But Missouri's also home to Claire McCaskill, one of the aforementioned 2018 red-state Democrats.

If the White House's unstated goal is to reach 60 votes on tax reform so as to avoid a Democratic filibuster, then Senate math dictates 8 of the 10 red-state Democrats crossing the aisle (this assumes all 52 GOP senators stay on board.

One of those crossovers might be McCaskill - because she too is looking at the math.

In 2012, McCaskill received 1.484 million votes - about 2,000 more than Mitt Romney, who carried the state versus President Obama. However, Trump received 1.594 million votes in Missouri last November, defeating Hillary Clinton by almost 19 points.

It's a pattern that holds in other Trump states.

In North Dakota's 2012 Senate race, Democrat Heidi Heitkamp received 161,000 votes - 3,000 more than her Republican foe (it's a small state, folks). Romney finished 27,000 votes ahead of Heitkamp. Trump, in 2016, finished more than 28,000 votes ahead of Romney.

In Montana's 2012 Senate race, Democrat Jon Tester received 236,123 votes (he won by 18,000 votes). Romney received nearly 32,000 more votes than Tester. Trump, four years later, received over 11,000 more votes than Romney.

Finally, Indiana: Trump breezed to victory there with 1.557 million votes (as in Missouri, nearly a 20-point win); Romney received 1.42 million votes in 2012. Joe Donnelly, the surprise winner in that year's Senate race, received 1.28 million votes.

For Donnelly, the question is how to finesse that 275,000-vote difference between his win and Trump's. So perhaps it's not a surprise that he was one of three Democrats - Heitkamp and West Virginia's Joe Manchin the others - to break with their party and vote to confirm Neil Gorsuch's Supreme Court appointment.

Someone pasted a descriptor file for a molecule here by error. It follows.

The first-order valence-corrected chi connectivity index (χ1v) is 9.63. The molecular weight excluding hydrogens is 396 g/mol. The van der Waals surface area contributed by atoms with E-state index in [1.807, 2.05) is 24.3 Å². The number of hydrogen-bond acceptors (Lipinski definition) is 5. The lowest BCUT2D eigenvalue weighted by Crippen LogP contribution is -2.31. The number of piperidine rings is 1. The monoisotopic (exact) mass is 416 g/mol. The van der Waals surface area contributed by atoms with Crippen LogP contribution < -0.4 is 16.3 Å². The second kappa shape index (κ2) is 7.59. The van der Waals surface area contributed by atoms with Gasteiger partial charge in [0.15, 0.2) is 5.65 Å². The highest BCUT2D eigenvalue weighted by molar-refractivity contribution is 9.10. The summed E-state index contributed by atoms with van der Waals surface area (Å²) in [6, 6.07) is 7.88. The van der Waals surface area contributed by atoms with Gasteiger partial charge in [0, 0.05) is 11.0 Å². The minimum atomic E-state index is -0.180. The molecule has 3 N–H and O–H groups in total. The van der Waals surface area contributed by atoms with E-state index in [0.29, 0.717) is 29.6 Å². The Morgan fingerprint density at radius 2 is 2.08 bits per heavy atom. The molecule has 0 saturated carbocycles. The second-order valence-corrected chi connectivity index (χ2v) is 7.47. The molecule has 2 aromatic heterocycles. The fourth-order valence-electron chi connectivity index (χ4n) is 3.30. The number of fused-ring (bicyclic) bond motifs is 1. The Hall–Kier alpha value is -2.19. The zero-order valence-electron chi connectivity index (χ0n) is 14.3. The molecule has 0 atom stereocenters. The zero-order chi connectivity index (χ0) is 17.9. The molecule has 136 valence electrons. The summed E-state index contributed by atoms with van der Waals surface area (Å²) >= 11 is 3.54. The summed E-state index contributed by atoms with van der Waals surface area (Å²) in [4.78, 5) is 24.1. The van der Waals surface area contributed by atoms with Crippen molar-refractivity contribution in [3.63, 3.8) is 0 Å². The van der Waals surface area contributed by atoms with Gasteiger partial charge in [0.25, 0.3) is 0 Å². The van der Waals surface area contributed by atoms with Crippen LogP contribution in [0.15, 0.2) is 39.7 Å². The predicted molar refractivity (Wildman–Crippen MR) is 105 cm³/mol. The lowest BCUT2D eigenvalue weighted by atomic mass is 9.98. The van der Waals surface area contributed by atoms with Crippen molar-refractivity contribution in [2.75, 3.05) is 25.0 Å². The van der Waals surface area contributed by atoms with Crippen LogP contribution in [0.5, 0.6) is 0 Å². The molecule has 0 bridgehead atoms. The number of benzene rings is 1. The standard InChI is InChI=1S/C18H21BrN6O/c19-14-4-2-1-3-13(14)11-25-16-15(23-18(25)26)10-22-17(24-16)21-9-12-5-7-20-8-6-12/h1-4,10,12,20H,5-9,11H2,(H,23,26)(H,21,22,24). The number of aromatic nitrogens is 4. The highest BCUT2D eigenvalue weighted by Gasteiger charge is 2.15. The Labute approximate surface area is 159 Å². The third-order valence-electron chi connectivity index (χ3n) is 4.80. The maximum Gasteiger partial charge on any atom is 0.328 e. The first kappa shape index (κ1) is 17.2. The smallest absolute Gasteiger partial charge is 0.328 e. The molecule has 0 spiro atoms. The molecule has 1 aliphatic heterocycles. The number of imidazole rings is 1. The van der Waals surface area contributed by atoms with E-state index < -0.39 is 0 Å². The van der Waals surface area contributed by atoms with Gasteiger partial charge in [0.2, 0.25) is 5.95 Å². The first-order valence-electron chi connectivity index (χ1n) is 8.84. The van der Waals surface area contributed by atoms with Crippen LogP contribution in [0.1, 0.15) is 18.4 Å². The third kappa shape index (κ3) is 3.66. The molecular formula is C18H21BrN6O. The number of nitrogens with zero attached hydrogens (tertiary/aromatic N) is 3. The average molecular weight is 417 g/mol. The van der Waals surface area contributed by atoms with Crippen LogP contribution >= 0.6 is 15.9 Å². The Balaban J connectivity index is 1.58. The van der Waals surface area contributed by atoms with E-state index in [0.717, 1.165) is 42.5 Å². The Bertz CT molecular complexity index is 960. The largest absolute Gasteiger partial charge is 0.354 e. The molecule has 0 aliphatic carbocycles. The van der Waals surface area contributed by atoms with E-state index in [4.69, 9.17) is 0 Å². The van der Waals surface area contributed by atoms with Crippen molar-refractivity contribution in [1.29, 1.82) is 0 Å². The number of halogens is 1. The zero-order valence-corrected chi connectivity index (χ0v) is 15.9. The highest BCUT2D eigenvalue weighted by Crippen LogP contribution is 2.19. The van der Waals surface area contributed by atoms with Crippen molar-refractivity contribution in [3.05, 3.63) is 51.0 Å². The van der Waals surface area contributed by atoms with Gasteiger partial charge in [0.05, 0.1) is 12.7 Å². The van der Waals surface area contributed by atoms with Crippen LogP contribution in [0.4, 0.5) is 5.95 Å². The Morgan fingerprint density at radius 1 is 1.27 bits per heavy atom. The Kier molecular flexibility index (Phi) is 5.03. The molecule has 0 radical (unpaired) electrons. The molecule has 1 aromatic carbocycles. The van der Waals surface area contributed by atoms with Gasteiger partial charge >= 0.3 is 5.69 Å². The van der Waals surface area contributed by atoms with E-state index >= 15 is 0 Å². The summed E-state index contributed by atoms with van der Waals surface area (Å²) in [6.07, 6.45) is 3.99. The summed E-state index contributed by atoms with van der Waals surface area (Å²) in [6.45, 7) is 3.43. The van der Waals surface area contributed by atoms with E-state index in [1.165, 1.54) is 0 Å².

Should Trump continue to work the red-state circuit for tax reform and other agenda items, it speaks to another political reality: the Senate is kinder than the House when it comes to initial midterm tests for elected presidents.

There have been eight such contests dating back to JFK's presidency (1962, 1970, 1978, 1982, 1990, 1994, 2002 and 2010). Only once - in 2002 and an election altered by the previous year's terrorist attacks - did the president's party gain House seats (George W. Bush and the GOP picked up 8 House seats plus two seats in the Senate).

Otherwise, the incumbent's party has taken a beating in the lower chamber: in those seven midterms, an average loss of almost 26 seats (precisely the number Ronald Reagan dropped in 1982).

Senate midterms tell a different story: in the same eight election cycles, the president's party has lost seats on four occasions (2010, 1994, 1990 and 1078), gained seats three times (2002, 1970 and 1962) and once broke even (1982).

With 25 Democratic and only 8 Republican senators up for a vote in 2018, there's safety in numbers for this White House. And given the large numbers of Democrats who fear their political safety: an opening to push the Trump agenda.

If this White House seizes the higher ground.

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Bill Whalen is a research fellow at the Hoover Institution, where he studies and writes on current events and political trends. In citing Whalen as one of its "top-ten" political reporters, The 1992 Media Guide said of his work: "The New York Times could trade six of its political writers for Whalen and still get a bargain." During those years, Whalen also appeared frequently on C-SPAN, National Public Radio, and CNBC.